Or, as I did, the aberration of who we are becomes so familiar and recognizable – and who we were before trauma becomes so far away and unfamiliar – we don’t even realize we’re living in an altered state. We accept this is who we are now. After my trauma I knew I had been changed and I accepted that. But that was wrong! Yes, of course, we are changed, but those effects do not have to mean negatively and dysfunctionally forever. We can be changed in good ways: we can have experienced something that taught us things about ourselves those who don’t suffer never know. Things like 1) our large capacity for inner strength, 2) our survival tools, 3) our deep reserve of will, 4) our incredible amount of courage, 5) our ability to face fear and transcend.

When we get lost in anger we fail to appreciate our survival. We see only the bad that happened to us, and we lose sight of the fact that WE ARE SURVIVORS, and surviving means more than just struggling through the trauma and the aftermath. Literally, surviving means we ‘outlive’ an event. But in feeding our anger what part of us lives? Not all the good, the possible, the amazing. In feeding anger we keep the trauma alive, which means the trauma wins. Now that’s something to be angry about!

Read Part 3: The Physiological Side of Anger

(Photo: Jeneyepher)

4 Comments

  1. Is there any information about people who were traumatized as very young children. I was scalded with boiling water at about 14 months. I have always felt a little crazy and was full of fear and phobias as a child.

    It seems like healing would be easier if I could remember the incident.

    Reply
  2. @Kathy — The funny things about trauma is you do not have to fully remember the event in order to heal. A couple of reasons for this: 1) we heal in the present, not the past, 2) understanding all of the circumstances of our trauma does not *heal* it.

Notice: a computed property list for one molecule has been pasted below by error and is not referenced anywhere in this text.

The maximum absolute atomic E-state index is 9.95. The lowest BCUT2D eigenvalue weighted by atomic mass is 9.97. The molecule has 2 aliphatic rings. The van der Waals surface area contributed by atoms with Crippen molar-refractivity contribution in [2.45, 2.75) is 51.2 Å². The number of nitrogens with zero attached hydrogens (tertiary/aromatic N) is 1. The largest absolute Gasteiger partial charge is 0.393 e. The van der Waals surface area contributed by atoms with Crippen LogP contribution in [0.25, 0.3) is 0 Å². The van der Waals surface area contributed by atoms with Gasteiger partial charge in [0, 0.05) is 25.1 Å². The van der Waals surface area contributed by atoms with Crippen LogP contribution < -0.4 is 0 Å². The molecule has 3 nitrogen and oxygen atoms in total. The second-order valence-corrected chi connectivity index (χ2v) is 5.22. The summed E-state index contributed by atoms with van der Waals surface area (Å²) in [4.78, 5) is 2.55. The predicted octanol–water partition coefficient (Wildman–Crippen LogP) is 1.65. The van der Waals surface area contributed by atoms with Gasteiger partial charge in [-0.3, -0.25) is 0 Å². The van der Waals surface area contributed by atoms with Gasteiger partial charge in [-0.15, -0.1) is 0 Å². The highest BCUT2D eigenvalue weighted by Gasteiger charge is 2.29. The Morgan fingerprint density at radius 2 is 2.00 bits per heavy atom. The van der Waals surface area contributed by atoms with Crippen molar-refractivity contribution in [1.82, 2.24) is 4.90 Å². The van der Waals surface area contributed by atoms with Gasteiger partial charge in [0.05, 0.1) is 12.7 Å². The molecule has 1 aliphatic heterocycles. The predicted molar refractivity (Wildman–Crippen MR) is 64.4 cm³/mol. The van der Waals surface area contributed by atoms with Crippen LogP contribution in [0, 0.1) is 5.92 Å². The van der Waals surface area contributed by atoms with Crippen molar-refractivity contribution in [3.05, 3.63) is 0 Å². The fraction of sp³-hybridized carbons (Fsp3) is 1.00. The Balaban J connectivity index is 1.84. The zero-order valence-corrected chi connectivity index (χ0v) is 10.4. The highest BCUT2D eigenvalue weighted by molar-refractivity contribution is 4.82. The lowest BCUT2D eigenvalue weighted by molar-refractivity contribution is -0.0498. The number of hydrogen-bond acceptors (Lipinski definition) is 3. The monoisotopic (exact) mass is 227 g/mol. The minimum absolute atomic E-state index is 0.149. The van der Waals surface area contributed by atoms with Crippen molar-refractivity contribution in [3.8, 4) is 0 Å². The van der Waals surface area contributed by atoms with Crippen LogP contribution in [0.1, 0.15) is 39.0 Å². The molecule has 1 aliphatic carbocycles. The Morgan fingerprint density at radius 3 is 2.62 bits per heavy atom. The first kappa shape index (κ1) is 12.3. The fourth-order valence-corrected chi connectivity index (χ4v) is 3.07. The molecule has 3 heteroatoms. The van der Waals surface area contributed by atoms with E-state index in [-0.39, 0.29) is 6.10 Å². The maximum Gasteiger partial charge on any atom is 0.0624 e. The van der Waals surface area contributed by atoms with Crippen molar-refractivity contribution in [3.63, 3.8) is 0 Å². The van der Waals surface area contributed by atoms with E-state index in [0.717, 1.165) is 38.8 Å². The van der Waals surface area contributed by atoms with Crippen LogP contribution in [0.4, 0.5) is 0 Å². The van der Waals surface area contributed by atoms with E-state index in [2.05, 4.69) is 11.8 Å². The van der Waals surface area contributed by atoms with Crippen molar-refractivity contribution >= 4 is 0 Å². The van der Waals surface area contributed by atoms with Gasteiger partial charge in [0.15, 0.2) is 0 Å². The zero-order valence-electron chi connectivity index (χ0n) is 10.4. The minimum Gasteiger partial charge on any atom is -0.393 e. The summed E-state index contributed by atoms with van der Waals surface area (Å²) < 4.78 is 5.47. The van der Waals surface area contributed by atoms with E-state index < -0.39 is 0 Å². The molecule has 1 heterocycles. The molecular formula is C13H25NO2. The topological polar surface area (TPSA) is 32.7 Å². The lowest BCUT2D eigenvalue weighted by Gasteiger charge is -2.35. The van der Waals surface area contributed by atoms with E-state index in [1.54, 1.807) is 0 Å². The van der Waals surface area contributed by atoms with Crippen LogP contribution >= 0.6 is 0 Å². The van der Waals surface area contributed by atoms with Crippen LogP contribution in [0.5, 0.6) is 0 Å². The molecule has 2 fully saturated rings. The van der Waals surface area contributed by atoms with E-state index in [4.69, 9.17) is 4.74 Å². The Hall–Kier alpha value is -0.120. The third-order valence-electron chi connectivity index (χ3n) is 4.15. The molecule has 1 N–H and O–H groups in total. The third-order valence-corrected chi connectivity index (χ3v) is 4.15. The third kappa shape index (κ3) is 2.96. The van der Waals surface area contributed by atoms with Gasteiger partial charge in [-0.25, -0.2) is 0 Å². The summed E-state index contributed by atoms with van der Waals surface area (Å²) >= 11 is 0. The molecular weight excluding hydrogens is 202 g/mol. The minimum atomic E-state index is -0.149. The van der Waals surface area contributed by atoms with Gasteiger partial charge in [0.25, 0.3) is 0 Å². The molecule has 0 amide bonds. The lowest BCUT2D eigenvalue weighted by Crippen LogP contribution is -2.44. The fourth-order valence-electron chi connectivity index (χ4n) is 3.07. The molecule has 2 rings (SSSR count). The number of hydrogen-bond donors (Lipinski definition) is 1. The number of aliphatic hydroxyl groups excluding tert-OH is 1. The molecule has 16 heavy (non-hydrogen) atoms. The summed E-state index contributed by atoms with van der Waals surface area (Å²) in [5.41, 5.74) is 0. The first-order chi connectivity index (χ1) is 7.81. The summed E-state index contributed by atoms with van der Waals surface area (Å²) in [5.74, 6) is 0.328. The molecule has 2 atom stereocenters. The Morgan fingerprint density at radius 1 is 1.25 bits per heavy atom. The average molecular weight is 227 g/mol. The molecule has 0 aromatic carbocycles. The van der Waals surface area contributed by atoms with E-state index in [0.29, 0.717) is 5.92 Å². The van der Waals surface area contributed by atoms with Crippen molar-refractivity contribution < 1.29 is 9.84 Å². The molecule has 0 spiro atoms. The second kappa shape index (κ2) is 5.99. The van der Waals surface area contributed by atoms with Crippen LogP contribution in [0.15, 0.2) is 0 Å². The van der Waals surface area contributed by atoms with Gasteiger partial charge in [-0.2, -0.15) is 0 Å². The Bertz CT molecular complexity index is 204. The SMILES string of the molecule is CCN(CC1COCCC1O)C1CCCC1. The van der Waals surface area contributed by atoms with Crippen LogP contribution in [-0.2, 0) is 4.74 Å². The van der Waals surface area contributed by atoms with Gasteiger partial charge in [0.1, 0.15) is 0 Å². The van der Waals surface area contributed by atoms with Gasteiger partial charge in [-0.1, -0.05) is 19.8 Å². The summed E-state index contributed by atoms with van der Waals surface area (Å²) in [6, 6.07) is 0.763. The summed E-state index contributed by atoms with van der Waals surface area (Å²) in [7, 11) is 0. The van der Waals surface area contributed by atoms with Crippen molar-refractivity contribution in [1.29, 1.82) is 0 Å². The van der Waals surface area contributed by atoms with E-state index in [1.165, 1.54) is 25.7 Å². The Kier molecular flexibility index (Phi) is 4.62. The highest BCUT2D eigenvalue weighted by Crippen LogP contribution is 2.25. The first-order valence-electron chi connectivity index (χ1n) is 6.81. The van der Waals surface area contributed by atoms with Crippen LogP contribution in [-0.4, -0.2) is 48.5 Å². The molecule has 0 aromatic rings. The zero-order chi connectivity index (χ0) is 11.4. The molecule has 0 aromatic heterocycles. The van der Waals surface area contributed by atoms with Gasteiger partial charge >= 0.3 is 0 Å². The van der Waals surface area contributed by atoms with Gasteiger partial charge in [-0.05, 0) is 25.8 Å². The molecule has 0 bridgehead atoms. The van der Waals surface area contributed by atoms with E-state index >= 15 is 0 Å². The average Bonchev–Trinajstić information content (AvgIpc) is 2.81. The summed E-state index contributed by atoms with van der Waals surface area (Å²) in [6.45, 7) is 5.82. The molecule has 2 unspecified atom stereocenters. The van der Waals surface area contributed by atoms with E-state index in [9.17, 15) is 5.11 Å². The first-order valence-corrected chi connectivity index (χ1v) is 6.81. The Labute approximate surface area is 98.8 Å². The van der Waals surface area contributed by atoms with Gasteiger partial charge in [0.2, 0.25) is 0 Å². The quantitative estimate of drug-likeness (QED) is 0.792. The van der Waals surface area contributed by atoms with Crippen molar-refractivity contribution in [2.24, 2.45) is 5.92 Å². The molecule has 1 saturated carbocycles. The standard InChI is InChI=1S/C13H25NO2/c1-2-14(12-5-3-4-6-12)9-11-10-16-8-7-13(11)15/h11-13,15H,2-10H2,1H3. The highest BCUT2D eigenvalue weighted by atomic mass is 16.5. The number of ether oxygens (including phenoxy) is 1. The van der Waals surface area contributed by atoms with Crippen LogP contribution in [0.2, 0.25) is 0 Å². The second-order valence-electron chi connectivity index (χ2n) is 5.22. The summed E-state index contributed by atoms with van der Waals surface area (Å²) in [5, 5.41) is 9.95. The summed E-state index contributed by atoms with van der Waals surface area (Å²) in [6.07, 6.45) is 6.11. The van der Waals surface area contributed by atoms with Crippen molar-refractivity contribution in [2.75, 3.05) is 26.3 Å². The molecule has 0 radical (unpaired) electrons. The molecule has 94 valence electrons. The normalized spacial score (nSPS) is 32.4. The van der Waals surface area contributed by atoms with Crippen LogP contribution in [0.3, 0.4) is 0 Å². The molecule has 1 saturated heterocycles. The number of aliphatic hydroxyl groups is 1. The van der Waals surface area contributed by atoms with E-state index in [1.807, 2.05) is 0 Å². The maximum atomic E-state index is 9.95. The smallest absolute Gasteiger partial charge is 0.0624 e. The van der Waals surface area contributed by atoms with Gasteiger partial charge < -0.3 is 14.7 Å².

There are quite a few techniques that can help you feel better. Specifically, Neuro-Linguistic Programming and hypnosis. Both of these methods work with the subconscious mind, which does remember everything about your trauma.

    For more info, see the “Treatment” page of this web site. Also, you can email me for further discussion. Not only did I utilize these techniques in my own healing, I’m also now trained as a professional in them. So, I know them from both sides of the survivor/practitioner equation and would be happy to fill you in. You can contact me through the “Ask Michele” button to the rigth of the pictures at the top of this page.

    Reply
  3. I just wanted to leave a comment on here and encourage everyone to check out my PTSD-related blog on grief and heartbreak… PTSD is inhibited grief.

    http://not2bforgot10.wordpress.com/

    Feel free to contact me.

    -Emily

    Reply
  4. @Emily — That’s an interesting concept. Would you like to write a guest post about it? In the meantime, we’ll add your link to our PTSD blogger page.

    Reply

Trackbacks/Pingbacks

  1. PTSD & Anger: When We Hate Happy People | Recovery Tips | Heal My PTSD - […] Read Part 2: Why Are We So Angry? […]

Submit a Comment

Your email address will not be published. Required fields are marked *

You may use these HTML tags and attributes: <a href="" title=""> <abbr title=""> <acronym title=""> <b> <blockquote cite=""> <cite> <code> <del datetime=""> <em> <i> <q cite=""> <strike> <strong>